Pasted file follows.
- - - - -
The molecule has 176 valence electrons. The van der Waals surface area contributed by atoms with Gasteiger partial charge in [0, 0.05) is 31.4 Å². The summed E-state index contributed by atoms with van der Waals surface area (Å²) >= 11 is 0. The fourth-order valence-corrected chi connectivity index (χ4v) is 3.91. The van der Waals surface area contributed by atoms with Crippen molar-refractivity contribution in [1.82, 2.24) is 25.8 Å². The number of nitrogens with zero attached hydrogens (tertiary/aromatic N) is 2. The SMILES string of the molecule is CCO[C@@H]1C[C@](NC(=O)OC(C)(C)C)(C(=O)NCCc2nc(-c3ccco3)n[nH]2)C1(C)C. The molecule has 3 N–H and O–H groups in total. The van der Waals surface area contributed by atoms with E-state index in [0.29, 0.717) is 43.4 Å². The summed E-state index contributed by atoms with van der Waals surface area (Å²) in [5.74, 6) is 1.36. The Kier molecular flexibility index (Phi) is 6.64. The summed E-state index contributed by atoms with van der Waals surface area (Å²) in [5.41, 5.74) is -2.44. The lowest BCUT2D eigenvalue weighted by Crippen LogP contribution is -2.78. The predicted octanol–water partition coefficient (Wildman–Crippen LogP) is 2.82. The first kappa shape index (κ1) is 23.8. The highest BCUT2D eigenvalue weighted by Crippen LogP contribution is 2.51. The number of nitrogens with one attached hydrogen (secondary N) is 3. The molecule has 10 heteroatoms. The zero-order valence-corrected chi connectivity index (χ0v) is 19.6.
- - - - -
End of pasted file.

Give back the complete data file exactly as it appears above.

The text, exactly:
The molecule has 176 valence electrons. The van der Waals surface area contributed by atoms with Gasteiger partial charge in [0, 0.05) is 31.4 Å². The summed E-state index contributed by atoms with van der Waals surface area (Å²) >= 11 is 0. The fourth-order valence-corrected chi connectivity index (χ4v) is 3.91. The van der Waals surface area contributed by atoms with Crippen molar-refractivity contribution in [1.82, 2.24) is 25.8 Å². The number of nitrogens with zero attached hydrogens (tertiary/aromatic N) is 2. The SMILES string of the molecule is CCO[C@@H]1C[C@](NC(=O)OC(C)(C)C)(C(=O)NCCc2nc(-c3ccco3)n[nH]2)C1(C)C. The molecule has 3 N–H and O–H groups in total. The van der Waals surface area contributed by atoms with E-state index in [0.29, 0.717) is 43.4 Å². The summed E-state index contributed by atoms with van der Waals surface area (Å²) in [5.74, 6) is 1.36. The Kier molecular flexibility index (Phi) is 6.64. The summed E-state index contributed by atoms with van der Waals surface area (Å²) in [5.41, 5.74) is -2.44. The lowest BCUT2D eigenvalue weighted by Crippen LogP contribution is -2.78. The predicted octanol–water partition coefficient (Wildman–Crippen LogP) is 2.82. The first kappa shape index (κ1) is 23.8. The highest BCUT2D eigenvalue weighted by Crippen LogP contribution is 2.51. The number of nitrogens with one attached hydrogen (secondary N) is 3. The molecule has 10 heteroatoms. The zero-order valence-corrected chi connectivity index (χ0v) is 19.6.